Player's Handbook, Dungeon Master's Guide, and Monster Manual
Pages: 320, 224 and 288
Publisher: Hasbro/Wizards of the Coast
Reviewer: Moody Loner
ISBN: 978-0-7869-4867-3, 978-0-7869-4880-2 and 978-0-7869-4852-9
Summary: The latest edition of the Dungeons and Dragons game.
First, an explanation of my title - a grognard is "a longtime wargamer, particularly one concerned with game mechanics, historical accuracy and realism." In D&D circles, this has been expanded to those who prefer an earlier edition over the newest one. So, yes, I'm going to start reviewing the Fourth Edition by talking about the First.
First Edition, Old AD&D, Advanced Dungeons and Dragons. Whenever I think of "playing D&D" it is First Edition that I'm thinking about. Going into a hole in the ground that conceals an elaborate underground labyrinth extending halfway to the magma, finding some green people with fangs, killing them, and taking their stuff. Weird, elaborate traps. Gleefully copying spells from captured spellbooks into your own - after nervously rolling percentage dice to see if you learn them. Tracking encumbrance and food. Training costs. Experience points from treasure. Artifacts. Bouncing lightning bolts. Rolling huge handfuls of damage dice while the fighter and thief look on in envy. Save or die. One-hitting the villain in the middle of his exposition. Trembling in fear at first level, and striding like a god at fifteenth.
Fourth Edition is so not that. Not entirely.
First, the Vancian magic system where you memorize/prepare/whatever a certain limited number of spells? Gone. You now have powers - some per encounter, some daily, and some "at will" so when your guard falls asleep at 3 AM and your party is ambushed the wizard isn't hosed. In fact, the slacker wizard can take his turn on watch - no longer does "I have to rest to recover spells" work to keep your spellcasters out of the watch rotation.
Oh, and speaking of powers, the fighters, rangers, warlords, and rogues get them too. Theirs are "exploits" rather than "spells" or "prayers" and deal more with combat tricks instead of the big booms. Nevertheless, everyone has something to do in combat besides swing and miss and swing again.
Wait, warlords? Yes, warlords are a new class that, along with clerics, take the "leader" role. Leaders are able to give their allies extra moves and attacks and slide them around the battlefield, as well as give them extra healing on top of their own.Yes, player characters can heal by themselves during combat. And extra moves are cooler than they sound, mobility and position play a much larger role in combat now.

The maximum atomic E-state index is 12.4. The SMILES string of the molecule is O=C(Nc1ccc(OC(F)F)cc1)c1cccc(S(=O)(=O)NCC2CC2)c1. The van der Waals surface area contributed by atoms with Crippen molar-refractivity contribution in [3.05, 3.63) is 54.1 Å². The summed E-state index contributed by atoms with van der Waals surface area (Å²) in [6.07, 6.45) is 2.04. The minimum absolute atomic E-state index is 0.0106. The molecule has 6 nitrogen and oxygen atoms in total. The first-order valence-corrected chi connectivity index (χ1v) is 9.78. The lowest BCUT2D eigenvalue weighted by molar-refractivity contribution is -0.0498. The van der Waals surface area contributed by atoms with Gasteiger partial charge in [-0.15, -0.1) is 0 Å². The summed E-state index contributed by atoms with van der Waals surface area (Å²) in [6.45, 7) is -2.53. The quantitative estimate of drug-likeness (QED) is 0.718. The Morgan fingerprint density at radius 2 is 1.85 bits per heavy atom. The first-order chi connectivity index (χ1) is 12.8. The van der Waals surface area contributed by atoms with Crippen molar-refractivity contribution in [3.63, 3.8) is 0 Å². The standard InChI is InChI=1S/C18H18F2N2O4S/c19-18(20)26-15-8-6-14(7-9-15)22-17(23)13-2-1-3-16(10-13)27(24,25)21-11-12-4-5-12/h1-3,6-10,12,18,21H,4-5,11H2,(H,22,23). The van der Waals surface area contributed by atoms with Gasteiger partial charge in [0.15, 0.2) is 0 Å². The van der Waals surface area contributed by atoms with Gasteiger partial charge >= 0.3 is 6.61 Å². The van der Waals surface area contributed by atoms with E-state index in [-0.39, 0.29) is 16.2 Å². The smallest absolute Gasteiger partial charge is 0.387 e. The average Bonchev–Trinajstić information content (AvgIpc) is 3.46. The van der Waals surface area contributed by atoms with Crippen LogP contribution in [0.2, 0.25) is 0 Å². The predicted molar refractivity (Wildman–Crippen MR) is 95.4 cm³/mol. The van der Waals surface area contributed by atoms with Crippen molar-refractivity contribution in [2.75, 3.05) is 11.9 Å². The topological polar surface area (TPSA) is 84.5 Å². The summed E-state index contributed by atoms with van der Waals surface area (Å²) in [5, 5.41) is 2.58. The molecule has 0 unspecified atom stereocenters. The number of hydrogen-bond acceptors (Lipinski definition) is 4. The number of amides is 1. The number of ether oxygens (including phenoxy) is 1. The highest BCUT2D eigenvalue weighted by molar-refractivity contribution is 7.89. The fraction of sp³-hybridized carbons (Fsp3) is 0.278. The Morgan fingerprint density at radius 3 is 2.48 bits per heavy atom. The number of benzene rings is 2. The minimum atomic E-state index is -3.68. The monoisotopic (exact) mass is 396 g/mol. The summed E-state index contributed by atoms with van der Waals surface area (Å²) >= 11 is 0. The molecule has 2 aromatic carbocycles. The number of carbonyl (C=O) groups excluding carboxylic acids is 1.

Your fighter and paladin, the "defenders", can bounce more damage with their higher ACs and can hurt people trying to ignore or get past them, reducing the chance that the Other Team swarms your squishier party members.
"Strikers", rogues, rangers, and warlocks, can do awesome amounts of damage, generally to one target at a time. They tend to have worse AC and hit points, so they serve as the hammer to your fighters' anvil. Usually.
"Controllers", your wizards, do damage to a lot of enemies at once. Their main role, however, is in controlling the battlefield. They have spells that can channel, move, slow, and deny areas to your opponents, making them easier to be hit and damaged by your defenders and strikers.
As far as the books themselves go, previous editions have stated that the Players' Handbook is the only book required for a player at the table. This edition delivers on that, as our group did not once have to dig out a DMG or ask the DM to look something up for their players. The only reason to have a Monster Manual as a player is if you're using one of the monster race templates in the back, and the pertinent info should be on your character sheet anyway.
The thing that impressed me the most was how our first-level characters didn't suck. I will always remember my first AD&D character with fondness. He was the first character I ever played. He was a fighter, his highest ability score was a 14, and he had two hit points.
Let's face it. He sucked.
The elven ranger I built for the Fourth Edition game using the supplied ability score arrays, on the other hand, did not suck. The pregenerated cleric my wife was running - from playtesting - did not suck. The eladrin wizard my seven-year-old daughter made, whose powers were chosen "because I like the ice ones" most emphatically did not suck.
It wasn't a Monty Haul game. There was some casual curiosity among the party as to whether or not we would survive a few of the encounters - particularly when I demonstrated my "minion sweep" maneuver against a line of skeletons that turned out not, in fact, to be minions. Oops.
But we did not suck. Each of us had valuable contributions to make to the party. There wasn't one or two broken builds and the rest of us watching them have all the fun.
Yes, the game is simplified again. Yes, the equipment, weapon, and armor lists are even smaller. Yes, they made alignments generally not worth doing. Yes, it looks a lot like Basic D&D meets World of Warcraft.
But if it can maintain the gameplay that we had at our first game across thirty levels of play, and I have no reason to see why it can't, then Fourth Edition will take its place alongside hallowed First as "Dungeons and Dragons".